there is blobbomuch, up and down [with the Confederacy] the state of Mississippi. If I hadn't kept records [stars & bars 2015], I could believe that pulling down the Confederate flag forever, was an outcome of the Black Lives Matter actions in the Spring and Summer of this Plague Year. The flag that outsiders associate with the Confederacy is the one painted on the roof the the Dukes of Hazzard Dodge Charger [1979-1985]. But that's not the Stars and Bars. The Stars and Bars was the official flag of the Confederate States with 7 9 11 13 stars in the canton as the Rebs aspired to greater territorial hegemony. Not everyone liked that flag, many finding it derivative of the Union Flag and, crucially, easy to confuse the two on the battlefield.
Stand Watie, of the Cherokee Nation, was the last Confederate General to surrender: on 23rd June 1865. That should have been the end of it.
There was some push-back to this dinosaurianism. The Stennis Flag was designed by the grand-daughter of a state senator as a distinctively Miss 'hospitality' flag that could be flown outside parks and shops to indicate that inclusion rather than division was to be found inside. Another solution for increasing footfall, not widely adopted was to try flying No Flag At All and just putting out a sign saying "Y'all are Welcome". But the great thing about a well-designed flag is that it sends a message and gives the heart a flutter without explicit words. It works with pre-school children, and Japanese tourists, and all the people who have been failed by the state's education system to leave school functionally illiterate.
Anyway on 30th June 2020, in the hubbub of the George Floyd protests, the Governor of Mississippi, Tate Reeves [R], signed into law an act unilaterally and immediately retiring the existing state flag. The legislature then, through the auspices of the Mississippi Department of Archives and History MDAH, appointed a Commission to discover a new state flag. They plan to put the new flag to referendum on 3rd November, assuming that is when polling stations will be open for the Presidential election. Their first decision was to crowd-source proposals for new flag design. The only stipulations being a) to include the phrase In God We Trust and exclude anything that looked like the old flag or any other aspect of Confederate baggage. WTF?! Putting any words on any flag breaks one of the Five rules for good flag design:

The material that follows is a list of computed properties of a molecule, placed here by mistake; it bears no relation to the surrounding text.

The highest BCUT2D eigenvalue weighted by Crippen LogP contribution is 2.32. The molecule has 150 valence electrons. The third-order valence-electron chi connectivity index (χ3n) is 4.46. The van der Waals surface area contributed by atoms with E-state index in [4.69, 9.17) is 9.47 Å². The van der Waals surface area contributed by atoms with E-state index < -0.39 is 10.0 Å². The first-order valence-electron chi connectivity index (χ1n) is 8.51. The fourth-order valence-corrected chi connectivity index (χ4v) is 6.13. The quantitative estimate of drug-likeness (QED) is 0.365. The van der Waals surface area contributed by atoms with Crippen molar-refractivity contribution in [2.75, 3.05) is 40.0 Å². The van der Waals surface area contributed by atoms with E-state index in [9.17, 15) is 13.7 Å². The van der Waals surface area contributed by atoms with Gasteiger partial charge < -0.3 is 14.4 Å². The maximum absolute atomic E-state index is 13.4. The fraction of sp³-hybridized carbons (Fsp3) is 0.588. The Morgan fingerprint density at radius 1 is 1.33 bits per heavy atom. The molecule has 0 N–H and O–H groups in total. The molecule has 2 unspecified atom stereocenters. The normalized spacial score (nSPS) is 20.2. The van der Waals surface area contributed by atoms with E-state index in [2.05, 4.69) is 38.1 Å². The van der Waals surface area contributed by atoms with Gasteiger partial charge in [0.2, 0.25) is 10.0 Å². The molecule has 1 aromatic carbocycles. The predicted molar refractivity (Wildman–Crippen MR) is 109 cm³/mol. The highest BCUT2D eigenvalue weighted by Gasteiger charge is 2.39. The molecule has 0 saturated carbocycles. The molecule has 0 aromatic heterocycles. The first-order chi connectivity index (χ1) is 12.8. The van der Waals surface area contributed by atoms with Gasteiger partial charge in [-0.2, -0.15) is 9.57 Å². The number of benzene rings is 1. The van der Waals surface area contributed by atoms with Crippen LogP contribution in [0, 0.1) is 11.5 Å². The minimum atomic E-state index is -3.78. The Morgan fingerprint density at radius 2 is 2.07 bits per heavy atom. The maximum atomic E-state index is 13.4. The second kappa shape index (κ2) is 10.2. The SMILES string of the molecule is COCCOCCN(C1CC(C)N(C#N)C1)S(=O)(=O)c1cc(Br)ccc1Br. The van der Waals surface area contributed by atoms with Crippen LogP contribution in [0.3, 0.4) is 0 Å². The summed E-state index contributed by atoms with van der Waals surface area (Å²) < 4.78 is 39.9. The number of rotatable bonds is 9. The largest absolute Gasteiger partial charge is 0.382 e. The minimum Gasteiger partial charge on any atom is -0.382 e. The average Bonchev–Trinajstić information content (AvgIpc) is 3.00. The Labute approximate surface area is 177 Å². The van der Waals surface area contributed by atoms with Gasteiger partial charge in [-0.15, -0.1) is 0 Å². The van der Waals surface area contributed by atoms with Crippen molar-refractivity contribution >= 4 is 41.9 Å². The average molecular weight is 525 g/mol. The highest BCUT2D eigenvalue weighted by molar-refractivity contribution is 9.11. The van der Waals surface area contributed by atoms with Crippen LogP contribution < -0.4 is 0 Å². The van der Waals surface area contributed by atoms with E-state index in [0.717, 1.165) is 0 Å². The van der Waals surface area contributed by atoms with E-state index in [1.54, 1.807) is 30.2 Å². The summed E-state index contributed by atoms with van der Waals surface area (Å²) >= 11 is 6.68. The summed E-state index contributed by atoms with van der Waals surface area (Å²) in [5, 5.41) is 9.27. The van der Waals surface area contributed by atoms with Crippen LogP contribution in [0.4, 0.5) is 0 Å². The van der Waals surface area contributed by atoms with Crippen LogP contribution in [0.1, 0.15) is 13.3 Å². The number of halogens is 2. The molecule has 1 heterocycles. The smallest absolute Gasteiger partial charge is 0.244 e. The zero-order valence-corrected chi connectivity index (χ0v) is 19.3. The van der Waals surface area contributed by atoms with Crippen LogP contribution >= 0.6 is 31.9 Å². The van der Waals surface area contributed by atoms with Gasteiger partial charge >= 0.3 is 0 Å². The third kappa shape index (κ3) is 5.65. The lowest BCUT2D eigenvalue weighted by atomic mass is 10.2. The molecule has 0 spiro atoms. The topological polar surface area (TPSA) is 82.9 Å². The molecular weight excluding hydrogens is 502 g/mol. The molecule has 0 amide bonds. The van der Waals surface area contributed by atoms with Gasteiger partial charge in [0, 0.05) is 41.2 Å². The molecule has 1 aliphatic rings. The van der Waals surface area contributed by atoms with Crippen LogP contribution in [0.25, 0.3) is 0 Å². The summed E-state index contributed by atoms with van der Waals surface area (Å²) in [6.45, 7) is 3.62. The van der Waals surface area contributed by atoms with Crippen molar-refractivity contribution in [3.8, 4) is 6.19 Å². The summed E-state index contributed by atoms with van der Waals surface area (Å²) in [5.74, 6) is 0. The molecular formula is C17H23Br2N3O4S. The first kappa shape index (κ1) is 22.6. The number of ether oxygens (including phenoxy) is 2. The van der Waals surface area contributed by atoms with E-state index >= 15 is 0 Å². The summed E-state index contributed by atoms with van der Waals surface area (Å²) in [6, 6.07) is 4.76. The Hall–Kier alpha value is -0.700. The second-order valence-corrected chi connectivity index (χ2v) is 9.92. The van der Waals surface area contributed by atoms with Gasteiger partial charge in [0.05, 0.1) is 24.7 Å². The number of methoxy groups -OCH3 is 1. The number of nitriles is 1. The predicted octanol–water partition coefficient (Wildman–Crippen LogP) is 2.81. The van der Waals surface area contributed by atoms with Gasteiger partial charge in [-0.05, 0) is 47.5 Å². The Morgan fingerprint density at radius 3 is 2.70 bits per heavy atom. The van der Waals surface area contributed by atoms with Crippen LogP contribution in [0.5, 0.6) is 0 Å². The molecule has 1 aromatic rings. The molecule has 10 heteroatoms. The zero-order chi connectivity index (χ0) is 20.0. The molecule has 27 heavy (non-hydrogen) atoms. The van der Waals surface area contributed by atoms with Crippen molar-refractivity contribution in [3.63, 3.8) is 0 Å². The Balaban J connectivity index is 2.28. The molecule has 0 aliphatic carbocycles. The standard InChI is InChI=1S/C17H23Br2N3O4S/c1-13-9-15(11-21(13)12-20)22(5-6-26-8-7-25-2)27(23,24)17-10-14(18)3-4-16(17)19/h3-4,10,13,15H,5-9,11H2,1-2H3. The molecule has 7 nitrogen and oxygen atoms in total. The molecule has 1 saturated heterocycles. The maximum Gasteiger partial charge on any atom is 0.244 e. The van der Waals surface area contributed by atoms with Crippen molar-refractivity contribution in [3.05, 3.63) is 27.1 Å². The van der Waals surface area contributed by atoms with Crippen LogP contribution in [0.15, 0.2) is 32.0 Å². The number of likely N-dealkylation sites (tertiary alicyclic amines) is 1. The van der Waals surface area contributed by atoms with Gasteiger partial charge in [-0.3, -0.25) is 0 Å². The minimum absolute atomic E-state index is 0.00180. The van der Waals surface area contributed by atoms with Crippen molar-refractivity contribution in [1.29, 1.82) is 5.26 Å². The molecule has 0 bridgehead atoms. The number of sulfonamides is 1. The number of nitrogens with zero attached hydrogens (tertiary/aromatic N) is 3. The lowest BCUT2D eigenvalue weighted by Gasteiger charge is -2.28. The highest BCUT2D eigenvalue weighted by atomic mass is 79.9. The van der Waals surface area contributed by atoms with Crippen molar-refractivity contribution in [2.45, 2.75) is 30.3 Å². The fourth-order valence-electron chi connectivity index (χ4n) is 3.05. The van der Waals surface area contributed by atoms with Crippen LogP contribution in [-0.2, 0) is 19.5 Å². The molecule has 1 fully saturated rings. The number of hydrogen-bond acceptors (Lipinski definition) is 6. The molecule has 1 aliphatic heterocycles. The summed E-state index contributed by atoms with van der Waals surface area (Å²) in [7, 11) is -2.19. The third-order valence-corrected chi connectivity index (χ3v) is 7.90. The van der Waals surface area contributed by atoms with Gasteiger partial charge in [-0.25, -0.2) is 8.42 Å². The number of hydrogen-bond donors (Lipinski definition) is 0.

- keep it simple;
- use meaningful symbolism;
- use two to three basic, high contrast colors;
- avoid lettering or seals;
- and be distinctive
- should be drawable by an averagely intelligent 8-10 year old resident
- distinctively identifiable at 500 paces both in a stuff breeze and limp on the flagstaff. Don't want something that looks like the flag of cheese-eating surrender-monkeys, don't want something that looks like another state's flag.
Here's brief run through the 50 US state flags showing that a) many of them are blooming awful and b) indescribable by the citizenry. It's not doing its job if reasonably observant people can't describe their flag over the telephone or to a blind person. This is why tricolours work really well and fussy flags not so well. State seals [fussy] have no place on flags especially when 'supported' by people or livestock: they are automatically excluded by the 500 paces rule.
Cynical passive-aggressive me, I like a couple of more radical the Public submissions:
the flag of Turkey [or Tunisia, Algeria, Azerbaijan, Pakistan, Libya, Malaysia, Mauretania which all nail Islam to their mast head]
but a crescent appears closer to home on the flag of South Carolina. The other one, which disputes which language the religious tag should be written in, and comes up with نثق في الله [nathiq fi Allah] is really putting it to The Man. Or at least compelling the Flag Commission, and the legislature, to reflect on the sub-text of their stipulations and the meaning of flags in general.
via MeFi where some cogent,
some waggish, comment.
Where also exec summary of submissions